By Jody Steinberg

Have you checked your medicine cabinet lately for expired drugs? Do you know what to do with those outdated prescription and over-the-counter medications?

Marist School junior John Burns hopes you don’t flush them down the toilet.

Burns started the Marist Pharmaceutical Take Back Program, scheduled 10 a.m.- 2 p.m. Dec. 12, which promotes the safe and environmentally friendly disposal of the drugs

Burns conceived the program while researching a paper on the impact of pharmaceuticals on the environment. He realized that the commonly-held belief that we should trash or flush our excess medicines is flawed.

“Many of the drugs we put into the environment have harmful effects, and there are better ways to dispose of it than flushing down the toilet,” said Burns, who hopes the Take Bake program will be a dry run for what will become his Eagle Scout project. “Water ecosystems are particularly affected from drugs in the water system, which can disrupt spawning patterns and cause hermaphroditic frogs.”

While Burns and medical waste handlers like James Barnett of Biotech, Inc. warn that medicines in the sewage systems and landfills contaminate our water and soil, the federal government is still undecided about their impact on the waste stream.

The Food and Drug Administration and the Environmental Protection Agency have encouraged citizens to take advantage of take-back programs, even though neither agency has a formal policy against sending drugs down the toilet or into the landfills – yet.

The Pharmaceutical Take Back Program is part of Marist’s year-long Terra Project, designed to raise awareness of global environmental issues at the local level. Each month, the school adopts a new project designed to promote sustainable practices, reduce consumption and conserve natural resources.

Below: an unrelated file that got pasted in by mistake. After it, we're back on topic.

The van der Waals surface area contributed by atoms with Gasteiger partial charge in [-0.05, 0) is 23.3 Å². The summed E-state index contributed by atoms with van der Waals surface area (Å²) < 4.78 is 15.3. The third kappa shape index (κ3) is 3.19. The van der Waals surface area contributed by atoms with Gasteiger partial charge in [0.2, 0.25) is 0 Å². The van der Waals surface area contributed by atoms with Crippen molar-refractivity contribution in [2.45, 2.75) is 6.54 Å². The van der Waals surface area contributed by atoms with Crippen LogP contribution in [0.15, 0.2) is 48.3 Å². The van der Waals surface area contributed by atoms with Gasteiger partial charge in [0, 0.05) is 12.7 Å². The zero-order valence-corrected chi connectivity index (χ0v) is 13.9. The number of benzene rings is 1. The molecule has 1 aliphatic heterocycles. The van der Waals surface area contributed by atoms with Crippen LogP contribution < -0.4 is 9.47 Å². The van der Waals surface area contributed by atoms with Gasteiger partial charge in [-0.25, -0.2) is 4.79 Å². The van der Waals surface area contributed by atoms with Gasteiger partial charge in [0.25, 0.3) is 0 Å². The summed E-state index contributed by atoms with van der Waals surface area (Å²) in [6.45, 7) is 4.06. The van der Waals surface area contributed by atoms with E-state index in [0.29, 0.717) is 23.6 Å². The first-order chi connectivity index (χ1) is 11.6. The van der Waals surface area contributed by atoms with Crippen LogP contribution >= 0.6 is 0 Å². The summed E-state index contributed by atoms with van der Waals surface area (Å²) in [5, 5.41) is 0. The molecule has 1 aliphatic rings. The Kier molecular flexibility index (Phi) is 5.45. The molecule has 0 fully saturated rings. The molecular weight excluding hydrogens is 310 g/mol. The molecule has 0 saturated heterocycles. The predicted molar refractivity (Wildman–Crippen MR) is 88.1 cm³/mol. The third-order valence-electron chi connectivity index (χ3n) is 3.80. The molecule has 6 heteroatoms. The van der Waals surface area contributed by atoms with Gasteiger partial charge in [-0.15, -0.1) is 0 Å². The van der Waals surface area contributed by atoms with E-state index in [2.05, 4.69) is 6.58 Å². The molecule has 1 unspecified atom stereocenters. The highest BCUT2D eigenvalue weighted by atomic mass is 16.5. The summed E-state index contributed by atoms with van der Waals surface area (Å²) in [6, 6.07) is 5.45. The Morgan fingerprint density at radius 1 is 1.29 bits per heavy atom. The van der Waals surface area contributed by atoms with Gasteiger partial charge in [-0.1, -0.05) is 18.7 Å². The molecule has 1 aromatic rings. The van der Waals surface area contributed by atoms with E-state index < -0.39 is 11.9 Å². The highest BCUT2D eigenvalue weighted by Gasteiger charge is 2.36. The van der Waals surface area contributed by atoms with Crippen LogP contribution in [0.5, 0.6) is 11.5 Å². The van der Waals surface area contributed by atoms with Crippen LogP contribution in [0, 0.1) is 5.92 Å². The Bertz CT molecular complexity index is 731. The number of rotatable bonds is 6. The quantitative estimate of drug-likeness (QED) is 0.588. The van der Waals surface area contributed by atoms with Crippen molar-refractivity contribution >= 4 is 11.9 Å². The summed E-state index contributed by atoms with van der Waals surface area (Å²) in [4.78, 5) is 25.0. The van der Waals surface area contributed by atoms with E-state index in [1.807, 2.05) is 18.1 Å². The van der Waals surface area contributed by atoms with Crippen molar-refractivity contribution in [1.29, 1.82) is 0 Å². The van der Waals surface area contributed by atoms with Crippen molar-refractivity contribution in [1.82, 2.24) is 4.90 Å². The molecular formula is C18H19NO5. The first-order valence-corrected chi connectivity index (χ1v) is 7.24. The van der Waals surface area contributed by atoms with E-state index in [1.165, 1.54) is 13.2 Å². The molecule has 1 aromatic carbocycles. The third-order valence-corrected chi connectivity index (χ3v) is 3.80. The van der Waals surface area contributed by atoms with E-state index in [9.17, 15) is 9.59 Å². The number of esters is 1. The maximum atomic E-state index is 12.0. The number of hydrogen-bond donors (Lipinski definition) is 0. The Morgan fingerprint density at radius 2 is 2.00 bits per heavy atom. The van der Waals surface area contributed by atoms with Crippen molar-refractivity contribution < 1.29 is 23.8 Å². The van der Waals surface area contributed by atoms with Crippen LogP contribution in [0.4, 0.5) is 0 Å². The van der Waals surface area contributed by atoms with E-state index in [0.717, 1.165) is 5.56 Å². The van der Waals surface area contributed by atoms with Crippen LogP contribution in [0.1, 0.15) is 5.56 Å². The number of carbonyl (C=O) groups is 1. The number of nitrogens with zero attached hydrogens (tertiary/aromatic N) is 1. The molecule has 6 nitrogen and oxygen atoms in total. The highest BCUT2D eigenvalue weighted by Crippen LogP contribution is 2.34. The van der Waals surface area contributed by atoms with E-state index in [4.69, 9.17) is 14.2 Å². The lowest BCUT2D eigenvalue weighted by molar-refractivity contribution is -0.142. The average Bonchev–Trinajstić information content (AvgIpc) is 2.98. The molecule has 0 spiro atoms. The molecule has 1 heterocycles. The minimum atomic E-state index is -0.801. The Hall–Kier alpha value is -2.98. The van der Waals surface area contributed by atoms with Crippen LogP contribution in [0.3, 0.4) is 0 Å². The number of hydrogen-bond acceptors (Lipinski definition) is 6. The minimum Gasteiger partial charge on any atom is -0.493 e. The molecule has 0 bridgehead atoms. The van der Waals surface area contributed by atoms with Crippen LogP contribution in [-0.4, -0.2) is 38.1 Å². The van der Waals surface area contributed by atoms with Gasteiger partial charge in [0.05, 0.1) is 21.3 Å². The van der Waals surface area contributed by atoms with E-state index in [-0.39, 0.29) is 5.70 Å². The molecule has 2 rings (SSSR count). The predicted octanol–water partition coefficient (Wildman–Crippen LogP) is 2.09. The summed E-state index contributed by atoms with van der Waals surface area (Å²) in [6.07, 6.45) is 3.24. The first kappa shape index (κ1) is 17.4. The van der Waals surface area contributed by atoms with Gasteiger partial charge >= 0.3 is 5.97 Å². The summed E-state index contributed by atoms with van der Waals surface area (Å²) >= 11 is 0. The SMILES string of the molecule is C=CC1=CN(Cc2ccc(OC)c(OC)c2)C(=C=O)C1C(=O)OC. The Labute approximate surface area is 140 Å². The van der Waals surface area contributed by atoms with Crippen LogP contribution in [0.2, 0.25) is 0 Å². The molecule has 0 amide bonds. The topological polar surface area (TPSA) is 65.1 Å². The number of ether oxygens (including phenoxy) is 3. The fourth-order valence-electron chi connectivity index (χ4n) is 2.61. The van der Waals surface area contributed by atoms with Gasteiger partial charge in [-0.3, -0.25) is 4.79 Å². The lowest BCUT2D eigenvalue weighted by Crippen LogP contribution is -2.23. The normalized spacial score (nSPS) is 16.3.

Since April, Marist has cut energy and water usage, expanded recycling, reduced paper usage and waste, harvested a bountiful vegetable garden and increased donations to hunger programs. In addition to the ongoing environmental benefits, the Terra Program has reduced operating expenses at Marist, a welcome benefit in a tight economy.

Four, three-gallon medical waste collection bins from Biotech, a medical waste disposal company that works with small-volume medical waste generators, including occasional collections such as Marist’s Take Back event. One bin contains cat litter to absorb all liquid medicines, the others take pills, bubble packs and other medications. The bottles are recycled, while the medications are sterilized in a medical waste autoclave using pressurized steam, and then disposed of according to state and federal regulations, according to Barnett.

Burns hopes to raise awareness of the environmental benefits of Take Back programs and discourage people from tossing and flushing unwanted drugs. “Somehow, it’s going to make it back to you,” he warns.